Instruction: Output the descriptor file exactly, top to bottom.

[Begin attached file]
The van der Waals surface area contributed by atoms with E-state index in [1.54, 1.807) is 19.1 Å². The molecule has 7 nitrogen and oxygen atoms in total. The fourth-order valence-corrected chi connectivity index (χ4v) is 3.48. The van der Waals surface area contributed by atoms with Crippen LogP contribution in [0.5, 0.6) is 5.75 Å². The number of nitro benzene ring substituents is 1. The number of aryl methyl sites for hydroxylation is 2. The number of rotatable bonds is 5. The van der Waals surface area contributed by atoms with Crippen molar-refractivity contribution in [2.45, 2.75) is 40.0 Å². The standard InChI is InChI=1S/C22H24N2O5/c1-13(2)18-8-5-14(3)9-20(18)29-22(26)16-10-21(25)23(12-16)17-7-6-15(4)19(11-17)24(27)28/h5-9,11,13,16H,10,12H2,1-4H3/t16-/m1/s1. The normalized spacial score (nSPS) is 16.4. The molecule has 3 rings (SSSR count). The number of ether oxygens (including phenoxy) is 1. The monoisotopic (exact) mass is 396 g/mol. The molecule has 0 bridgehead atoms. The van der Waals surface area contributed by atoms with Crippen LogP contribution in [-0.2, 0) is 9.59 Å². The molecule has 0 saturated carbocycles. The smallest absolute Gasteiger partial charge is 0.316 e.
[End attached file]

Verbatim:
The van der Waals surface area contributed by atoms with E-state index in [1.54, 1.807) is 19.1 Å². The molecule has 7 nitrogen and oxygen atoms in total. The fourth-order valence-corrected chi connectivity index (χ4v) is 3.48. The van der Waals surface area contributed by atoms with Crippen LogP contribution in [0.5, 0.6) is 5.75 Å². The number of nitro benzene ring substituents is 1. The number of aryl methyl sites for hydroxylation is 2. The number of rotatable bonds is 5. The van der Waals surface area contributed by atoms with Crippen molar-refractivity contribution in [2.45, 2.75) is 40.0 Å². The standard InChI is InChI=1S/C22H24N2O5/c1-13(2)18-8-5-14(3)9-20(18)29-22(26)16-10-21(25)23(12-16)17-7-6-15(4)19(11-17)24(27)28/h5-9,11,13,16H,10,12H2,1-4H3/t16-/m1/s1. The normalized spacial score (nSPS) is 16.4. The molecule has 3 rings (SSSR count). The number of ether oxygens (including phenoxy) is 1. The monoisotopic (exact) mass is 396 g/mol. The molecule has 0 bridgehead atoms. The van der Waals surface area contributed by atoms with Crippen LogP contribution in [-0.2, 0) is 9.59 Å². The molecule has 0 saturated carbocycles. The smallest absolute Gasteiger partial charge is 0.316 e.